Have you heard the one about the screen door on the submarine? Or nonstick duct tape? Really stupidly pointless or impossible inventions have been a comedy staple since, well, the first time somebody invented something that didn't work.
So imagine our surprise when we found out how many ridiculous subjects of countless hack comedy routines not only exist but are actually really useful. Like ...
#6. Powdered Water
What You're Probably Thinking:
"Ha! Powdered water! What do you add to it?" Yes, this hilarious hypothetical invention has been included in classic joke email forwards about "Dumb Blonde Inventions," and the list itself probably predates the Internet by decades. It's right on there alongside the other ludicrous self-contradicting inventions, like the "solar-powered flashlight," "pedal-powered wheel chair" and the "helicopter ejection seat." LOL! Thanks for forwarding, Grandma!
It's totally a real thing. Powdered water is tiny droplets of water encapsulated in what's basically a grain of sand. It looks and feels dry, but it's actually 95 percent liquid.
Scientists are calling it "dry water" in a futile attempt to make it sound less ridiculous, but then they ruin it by saying something like, "Hopefully, we may see 'dry water' making waves in the future." But what exactly is this good for? We can't see a marathon runner throwing a pile of sand into his mouth in the middle of a race.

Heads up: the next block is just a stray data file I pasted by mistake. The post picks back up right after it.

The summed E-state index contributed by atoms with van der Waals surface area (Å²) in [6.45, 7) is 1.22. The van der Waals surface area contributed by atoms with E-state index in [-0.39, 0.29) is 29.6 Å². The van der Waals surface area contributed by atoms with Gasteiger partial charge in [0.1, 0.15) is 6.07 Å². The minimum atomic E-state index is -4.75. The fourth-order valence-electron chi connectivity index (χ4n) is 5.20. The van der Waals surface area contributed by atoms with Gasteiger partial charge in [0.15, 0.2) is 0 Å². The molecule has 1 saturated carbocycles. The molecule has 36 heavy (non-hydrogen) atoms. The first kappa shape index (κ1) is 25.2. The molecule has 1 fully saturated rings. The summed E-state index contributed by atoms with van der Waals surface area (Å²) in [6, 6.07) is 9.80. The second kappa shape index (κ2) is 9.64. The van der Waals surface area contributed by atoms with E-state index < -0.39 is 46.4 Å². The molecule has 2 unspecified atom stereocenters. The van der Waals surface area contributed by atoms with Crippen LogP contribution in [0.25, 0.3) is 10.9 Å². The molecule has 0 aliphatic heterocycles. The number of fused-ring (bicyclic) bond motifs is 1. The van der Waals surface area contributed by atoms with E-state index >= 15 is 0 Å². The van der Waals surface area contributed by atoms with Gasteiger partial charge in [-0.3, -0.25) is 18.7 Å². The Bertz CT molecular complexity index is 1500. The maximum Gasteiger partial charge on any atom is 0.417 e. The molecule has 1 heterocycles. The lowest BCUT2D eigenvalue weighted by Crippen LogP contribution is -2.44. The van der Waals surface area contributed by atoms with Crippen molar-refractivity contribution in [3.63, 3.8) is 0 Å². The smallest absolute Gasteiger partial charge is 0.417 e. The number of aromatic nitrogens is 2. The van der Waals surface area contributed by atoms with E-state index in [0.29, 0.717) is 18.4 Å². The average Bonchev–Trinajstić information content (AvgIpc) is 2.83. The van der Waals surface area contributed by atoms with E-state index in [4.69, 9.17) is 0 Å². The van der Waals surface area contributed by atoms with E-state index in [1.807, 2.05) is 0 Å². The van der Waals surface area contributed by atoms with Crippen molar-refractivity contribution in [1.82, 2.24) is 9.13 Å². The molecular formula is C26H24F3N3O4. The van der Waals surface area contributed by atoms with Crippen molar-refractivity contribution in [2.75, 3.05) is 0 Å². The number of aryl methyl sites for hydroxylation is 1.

Well, apparently, it's going to help stop global warning.
At least that's what the scientists are hoping, and it looks like they have good reason to: Dry water turns out to be pretty good at soaking up gases, making it the ideal candidate for research into ways to remove stuff like carbon dioxide from the atmosphere. In fact, dry water can store three times more CO2 than its separate components.
And also sounds like a Christian Slater movie.
Actually, we have no idea what that means, but smarter people than us assure us that it's a pretty big deal. And since sand and water are super easy to come by, dry water could very well become a cost-effective way of keeping in check CO2 emissions that would otherwise be free to wreak havoc on the ozone layer.
We know what you're wondering: What about other dangerous greenhouse gases, such as methane? Fuck methane -- dry water absorbs that, too. Not only that, water-drying technology is advancing so well that soon it may be applied to liquids other than water, such as oil, though we're not sure what practical use soaking up oil could-
So we guess we should go looking for a pedal-powered wheelchair now?
#5. The Pedal-Powered Wheelchair
What You're Probably Thinking:
Seriously? Because at a glance this appears to be the ultimate "fuck you" to anyone confined to a wheelchair. Only a complete bastard would add bike pedals to something specifically designed for people who can't use their legs.
Granted, it'd have to be a pretty resourceful bastard with a lot of extra time.